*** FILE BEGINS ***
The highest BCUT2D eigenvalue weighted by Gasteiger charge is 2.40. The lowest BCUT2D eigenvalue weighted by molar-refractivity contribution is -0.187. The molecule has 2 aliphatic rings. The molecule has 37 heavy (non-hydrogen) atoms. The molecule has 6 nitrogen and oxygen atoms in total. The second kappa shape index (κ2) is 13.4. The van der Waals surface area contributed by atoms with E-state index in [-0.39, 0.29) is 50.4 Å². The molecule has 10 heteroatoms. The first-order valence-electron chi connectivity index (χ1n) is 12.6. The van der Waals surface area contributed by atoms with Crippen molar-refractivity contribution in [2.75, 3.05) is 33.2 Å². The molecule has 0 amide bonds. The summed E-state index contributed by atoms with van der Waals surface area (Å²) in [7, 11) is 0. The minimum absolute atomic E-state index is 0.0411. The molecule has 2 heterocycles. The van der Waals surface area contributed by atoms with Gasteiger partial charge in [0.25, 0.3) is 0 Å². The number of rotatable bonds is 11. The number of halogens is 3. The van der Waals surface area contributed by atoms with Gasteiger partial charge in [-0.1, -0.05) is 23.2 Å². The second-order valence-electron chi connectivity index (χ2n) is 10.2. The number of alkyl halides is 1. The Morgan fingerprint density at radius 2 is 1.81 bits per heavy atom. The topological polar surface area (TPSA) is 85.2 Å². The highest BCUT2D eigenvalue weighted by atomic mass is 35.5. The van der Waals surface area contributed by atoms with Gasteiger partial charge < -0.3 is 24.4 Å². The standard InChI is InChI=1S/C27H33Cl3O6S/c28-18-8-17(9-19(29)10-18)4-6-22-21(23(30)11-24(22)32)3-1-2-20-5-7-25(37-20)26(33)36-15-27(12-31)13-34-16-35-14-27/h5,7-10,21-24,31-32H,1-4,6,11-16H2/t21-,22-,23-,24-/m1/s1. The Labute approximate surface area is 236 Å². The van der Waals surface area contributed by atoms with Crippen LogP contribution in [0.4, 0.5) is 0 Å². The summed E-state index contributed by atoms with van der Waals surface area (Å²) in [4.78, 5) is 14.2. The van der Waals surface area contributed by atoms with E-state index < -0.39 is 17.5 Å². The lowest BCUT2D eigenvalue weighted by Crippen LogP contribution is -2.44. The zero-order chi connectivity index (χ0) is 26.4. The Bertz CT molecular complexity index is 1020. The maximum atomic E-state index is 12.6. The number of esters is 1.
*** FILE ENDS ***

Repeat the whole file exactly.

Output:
The highest BCUT2D eigenvalue weighted by Gasteiger charge is 2.40. The lowest BCUT2D eigenvalue weighted by molar-refractivity contribution is -0.187. The molecule has 2 aliphatic rings. The molecule has 37 heavy (non-hydrogen) atoms. The molecule has 6 nitrogen and oxygen atoms in total. The second kappa shape index (κ2) is 13.4. The van der Waals surface area contributed by atoms with E-state index in [-0.39, 0.29) is 50.4 Å². The molecule has 10 heteroatoms. The first-order valence-electron chi connectivity index (χ1n) is 12.6. The van der Waals surface area contributed by atoms with Crippen molar-refractivity contribution in [2.75, 3.05) is 33.2 Å². The molecule has 0 amide bonds. The summed E-state index contributed by atoms with van der Waals surface area (Å²) in [7, 11) is 0. The minimum absolute atomic E-state index is 0.0411. The molecule has 2 heterocycles. The van der Waals surface area contributed by atoms with Gasteiger partial charge in [0.25, 0.3) is 0 Å². The number of rotatable bonds is 11. The number of halogens is 3. The van der Waals surface area contributed by atoms with Gasteiger partial charge in [-0.1, -0.05) is 23.2 Å². The second-order valence-electron chi connectivity index (χ2n) is 10.2. The number of alkyl halides is 1. The Morgan fingerprint density at radius 2 is 1.81 bits per heavy atom. The topological polar surface area (TPSA) is 85.2 Å². The highest BCUT2D eigenvalue weighted by atomic mass is 35.5. The van der Waals surface area contributed by atoms with Gasteiger partial charge < -0.3 is 24.4 Å². The standard InChI is InChI=1S/C27H33Cl3O6S/c28-18-8-17(9-19(29)10-18)4-6-22-21(23(30)11-24(22)32)3-1-2-20-5-7-25(37-20)26(33)36-15-27(12-31)13-34-16-35-14-27/h5,7-10,21-24,31-32H,1-4,6,11-16H2/t21-,22-,23-,24-/m1/s1. The Labute approximate surface area is 236 Å². The van der Waals surface area contributed by atoms with Crippen LogP contribution in [0.4, 0.5) is 0 Å². The summed E-state index contributed by atoms with van der Waals surface area (Å²) in [4.78, 5) is 14.2. The van der Waals surface area contributed by atoms with E-state index < -0.39 is 17.5 Å². The lowest BCUT2D eigenvalue weighted by Crippen LogP contribution is -2.44. The zero-order chi connectivity index (χ0) is 26.4. The Bertz CT molecular complexity index is 1020. The maximum atomic E-state index is 12.6. The number of esters is 1.